Upping the ante on dance coverage and conversation
Internal Security Investigation #100-190707
Photo: Julieta Cervantes


Internal Security Investigation #100-190707

by Ellen Chenoweth

Bard College recently hosted a “performance exhibition on surveillance,” which included performances and installations. Participating artist Hasan Elahi has conducted a long-running art project, Tracking Transience, in which he self-reports his activities and location to the government at all times. In this spirit, and acknowledging the U.S. government’s history and continued practice of monitoring its own citizens, these three performance responses are written as if reporting for a government agency. (Thanks to the Freedom of Information Act (FOIA), some of the real reports on American citizens surveilled by their intelligence agencies have been made publicly available and a small sampling of reports on public figures can be viewed here.)

Report made at: Annandale-on-Hudson, New York, Bard College

Date: 04/29/17

Reporting Office: Philadelphia

Title of Case: WE’RE WATCHING: A performance exhibition on surveillance

Character of Case: INTERNAL SECURITY - MISCELLANEOUS

ANNIE DORSEN, THE GREAT OUTDOORS, 13:00

First performance witnessed was by ANNIE DORSEN. Audience of 45-50 people entered theater space. Inside theater space was an inflated black structure in the shape of an igloo. Before entering, audience was advised that it might get very hot inside, and received numerous warnings about not touching or leaning into the walls. Each audience member entered one by one so minimum amount of air escaped the black igloo. (Subject refers to igloo as planetarium in printed materials. Possible indirect reference to global climate change through usage of igloo shape.)

(NOTE: Most audience members reclined onto their backs for better planetarium viewing, including video by RYAN HOLSOPPLE inside walls and ceiling of igloo. Agent stayed seated to maintain objectivity and wakefulness.)

Video projection surrounded audience members with a blue sky and suburban landscape. A woman’s voice read words. Words became short phrases, then longer phrases and sentences. All text reportedly sourced from internet comments. The sky turned from day to night, with frequent shooting stars. Agent found that woman’s voice was connected to physical woman sitting 6-8 feet away, performer KAIJA MATISS. Sky video was accompanied by stringed instruments and nature sounds; stringed instruments gradually became louder and more frantic. Video concluded with an image of a small disco ball that became a large, pixelated moon. (Agent reclined at this point to better be consumed with moon image.)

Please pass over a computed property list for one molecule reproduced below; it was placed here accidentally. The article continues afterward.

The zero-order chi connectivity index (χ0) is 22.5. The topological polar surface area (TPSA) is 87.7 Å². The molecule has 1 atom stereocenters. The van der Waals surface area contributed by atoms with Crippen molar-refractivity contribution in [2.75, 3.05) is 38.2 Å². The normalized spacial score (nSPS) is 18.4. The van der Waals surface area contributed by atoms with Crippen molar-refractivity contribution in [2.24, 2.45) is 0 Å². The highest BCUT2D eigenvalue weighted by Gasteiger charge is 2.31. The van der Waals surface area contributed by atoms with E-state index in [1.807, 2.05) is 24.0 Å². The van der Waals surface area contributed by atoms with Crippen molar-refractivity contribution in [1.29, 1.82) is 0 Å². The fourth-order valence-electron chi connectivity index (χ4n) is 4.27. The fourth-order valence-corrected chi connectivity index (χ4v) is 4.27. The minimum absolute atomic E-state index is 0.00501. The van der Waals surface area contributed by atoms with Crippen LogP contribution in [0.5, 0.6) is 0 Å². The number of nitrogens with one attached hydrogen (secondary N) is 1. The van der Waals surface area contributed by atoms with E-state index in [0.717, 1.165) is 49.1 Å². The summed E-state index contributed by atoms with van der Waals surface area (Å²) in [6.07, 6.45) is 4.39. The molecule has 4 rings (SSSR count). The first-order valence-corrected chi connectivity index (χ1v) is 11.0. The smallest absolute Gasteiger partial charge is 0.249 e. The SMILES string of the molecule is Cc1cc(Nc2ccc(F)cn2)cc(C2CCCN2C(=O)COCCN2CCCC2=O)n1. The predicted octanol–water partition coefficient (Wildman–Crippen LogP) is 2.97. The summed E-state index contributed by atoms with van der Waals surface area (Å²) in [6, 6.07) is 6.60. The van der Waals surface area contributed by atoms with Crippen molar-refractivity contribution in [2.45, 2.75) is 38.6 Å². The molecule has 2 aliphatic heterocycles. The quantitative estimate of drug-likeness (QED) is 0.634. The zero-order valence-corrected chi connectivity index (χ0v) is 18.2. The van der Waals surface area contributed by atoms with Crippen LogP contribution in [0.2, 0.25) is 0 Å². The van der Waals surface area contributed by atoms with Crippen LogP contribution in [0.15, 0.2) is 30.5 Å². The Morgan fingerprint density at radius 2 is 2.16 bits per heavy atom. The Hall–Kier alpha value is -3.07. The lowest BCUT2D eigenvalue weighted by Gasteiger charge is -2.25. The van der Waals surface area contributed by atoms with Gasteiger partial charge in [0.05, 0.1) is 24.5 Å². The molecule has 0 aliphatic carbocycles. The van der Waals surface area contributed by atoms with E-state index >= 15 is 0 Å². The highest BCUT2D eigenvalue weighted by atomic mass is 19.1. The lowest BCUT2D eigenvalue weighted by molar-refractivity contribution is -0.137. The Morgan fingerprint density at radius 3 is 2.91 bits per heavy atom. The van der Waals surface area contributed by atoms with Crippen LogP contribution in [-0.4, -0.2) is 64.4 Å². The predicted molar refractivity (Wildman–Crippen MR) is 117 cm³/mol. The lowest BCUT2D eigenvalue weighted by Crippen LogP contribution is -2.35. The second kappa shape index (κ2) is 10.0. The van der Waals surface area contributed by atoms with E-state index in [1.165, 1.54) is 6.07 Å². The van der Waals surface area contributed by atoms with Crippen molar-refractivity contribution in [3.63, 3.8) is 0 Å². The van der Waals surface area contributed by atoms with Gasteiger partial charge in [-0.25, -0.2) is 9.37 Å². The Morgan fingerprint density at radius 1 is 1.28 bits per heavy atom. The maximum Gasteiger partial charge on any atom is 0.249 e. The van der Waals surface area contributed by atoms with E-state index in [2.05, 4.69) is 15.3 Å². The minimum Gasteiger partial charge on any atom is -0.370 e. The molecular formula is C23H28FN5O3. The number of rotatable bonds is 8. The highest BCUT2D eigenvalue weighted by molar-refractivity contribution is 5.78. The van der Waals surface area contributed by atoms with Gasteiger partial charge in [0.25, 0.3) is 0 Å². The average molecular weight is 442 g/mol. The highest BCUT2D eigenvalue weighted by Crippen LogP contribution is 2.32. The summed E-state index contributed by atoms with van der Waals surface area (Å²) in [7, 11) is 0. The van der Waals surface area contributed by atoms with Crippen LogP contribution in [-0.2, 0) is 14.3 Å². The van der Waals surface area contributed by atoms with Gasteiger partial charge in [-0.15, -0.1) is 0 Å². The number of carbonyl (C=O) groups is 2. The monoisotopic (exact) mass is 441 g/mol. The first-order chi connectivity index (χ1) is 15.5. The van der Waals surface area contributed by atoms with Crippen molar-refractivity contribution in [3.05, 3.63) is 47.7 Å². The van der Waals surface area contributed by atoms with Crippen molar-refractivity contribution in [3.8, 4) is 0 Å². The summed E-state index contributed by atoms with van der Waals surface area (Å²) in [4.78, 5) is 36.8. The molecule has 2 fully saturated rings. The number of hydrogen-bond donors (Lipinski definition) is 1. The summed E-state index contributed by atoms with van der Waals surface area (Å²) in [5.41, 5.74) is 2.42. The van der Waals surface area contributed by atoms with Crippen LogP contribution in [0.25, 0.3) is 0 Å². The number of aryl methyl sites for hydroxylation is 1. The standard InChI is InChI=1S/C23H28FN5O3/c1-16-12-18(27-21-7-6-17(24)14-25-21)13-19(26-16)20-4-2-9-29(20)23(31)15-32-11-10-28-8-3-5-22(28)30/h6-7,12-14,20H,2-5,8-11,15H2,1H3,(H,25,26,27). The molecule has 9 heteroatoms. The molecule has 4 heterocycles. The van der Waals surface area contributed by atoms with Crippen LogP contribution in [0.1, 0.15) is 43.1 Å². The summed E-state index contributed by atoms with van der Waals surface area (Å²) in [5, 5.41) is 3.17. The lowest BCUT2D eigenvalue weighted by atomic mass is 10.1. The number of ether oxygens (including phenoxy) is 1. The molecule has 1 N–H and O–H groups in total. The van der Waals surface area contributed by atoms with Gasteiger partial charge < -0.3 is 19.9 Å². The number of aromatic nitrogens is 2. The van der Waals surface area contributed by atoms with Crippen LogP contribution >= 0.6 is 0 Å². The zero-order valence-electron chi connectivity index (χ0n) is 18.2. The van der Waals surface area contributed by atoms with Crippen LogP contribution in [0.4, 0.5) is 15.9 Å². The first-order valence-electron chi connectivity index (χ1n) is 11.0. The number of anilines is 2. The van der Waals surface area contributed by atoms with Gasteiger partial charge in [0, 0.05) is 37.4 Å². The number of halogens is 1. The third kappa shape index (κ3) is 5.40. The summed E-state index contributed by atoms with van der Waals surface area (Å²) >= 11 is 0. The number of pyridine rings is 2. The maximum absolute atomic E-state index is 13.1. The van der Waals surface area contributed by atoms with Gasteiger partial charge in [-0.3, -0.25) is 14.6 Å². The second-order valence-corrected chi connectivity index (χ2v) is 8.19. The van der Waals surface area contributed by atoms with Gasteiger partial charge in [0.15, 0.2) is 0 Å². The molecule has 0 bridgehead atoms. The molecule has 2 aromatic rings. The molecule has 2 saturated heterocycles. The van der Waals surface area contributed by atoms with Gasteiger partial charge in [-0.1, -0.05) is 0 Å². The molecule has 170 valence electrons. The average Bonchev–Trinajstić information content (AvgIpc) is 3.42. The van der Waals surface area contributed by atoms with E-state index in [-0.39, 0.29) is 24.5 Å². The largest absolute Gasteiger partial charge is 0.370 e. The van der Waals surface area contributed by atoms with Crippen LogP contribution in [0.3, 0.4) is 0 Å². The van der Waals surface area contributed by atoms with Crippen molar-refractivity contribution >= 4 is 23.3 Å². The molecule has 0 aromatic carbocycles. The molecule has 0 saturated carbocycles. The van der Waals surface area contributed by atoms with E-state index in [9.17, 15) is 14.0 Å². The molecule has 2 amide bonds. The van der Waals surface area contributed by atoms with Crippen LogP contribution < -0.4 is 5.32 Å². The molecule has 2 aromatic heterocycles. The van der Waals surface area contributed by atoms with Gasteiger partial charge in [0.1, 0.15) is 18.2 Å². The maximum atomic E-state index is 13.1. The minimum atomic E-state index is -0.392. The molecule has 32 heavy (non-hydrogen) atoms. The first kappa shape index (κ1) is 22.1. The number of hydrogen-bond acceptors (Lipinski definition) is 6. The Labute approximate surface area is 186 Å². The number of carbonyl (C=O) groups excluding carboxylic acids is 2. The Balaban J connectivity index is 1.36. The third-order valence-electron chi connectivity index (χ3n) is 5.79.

Mention of PGP keys in the concluding section, but no direct recommendation for stronger encryption practices.


Upon exiting the performance, audience members in earshot reported feeling disoriented from the feeling of being in a dark box inside a dark box. Audience members also observed appreciating freely circulating air. Ideas possibly explored: Freedom vs. captivity. Internet comments as cosmic hell. Nature of reality.

Performance on 04/29/17 listed as preview performance; continued observation recommended.

 

MICHELLE ELLSWORTH, THE REHEARSAL ARTIST, 15:00

Before entering performance space of MICHELLE ELLSWORTH, audience members were asked to volunteer to give a cheek swab with saliva and DNA information. Cheek swab declined due to fears of undermining agent security. Non-volunteers were coerced into wearing items alternately called “hair aprons” or “knee aprons,” consisting of a wig-like item attached over the pants at the knee. Explanation given for their purpose did not make sense.

Only eight (8) audience members were allowed at each viewing, and audience passed through maze-like wooden installation with peep-holes. Viewers could observe performers completing tasks such as glazing a tower of ceramic donuts (approximation of activity). Performers wore costumes of red vintage swimwear, simultaneously bringing to mind both swimming and flying.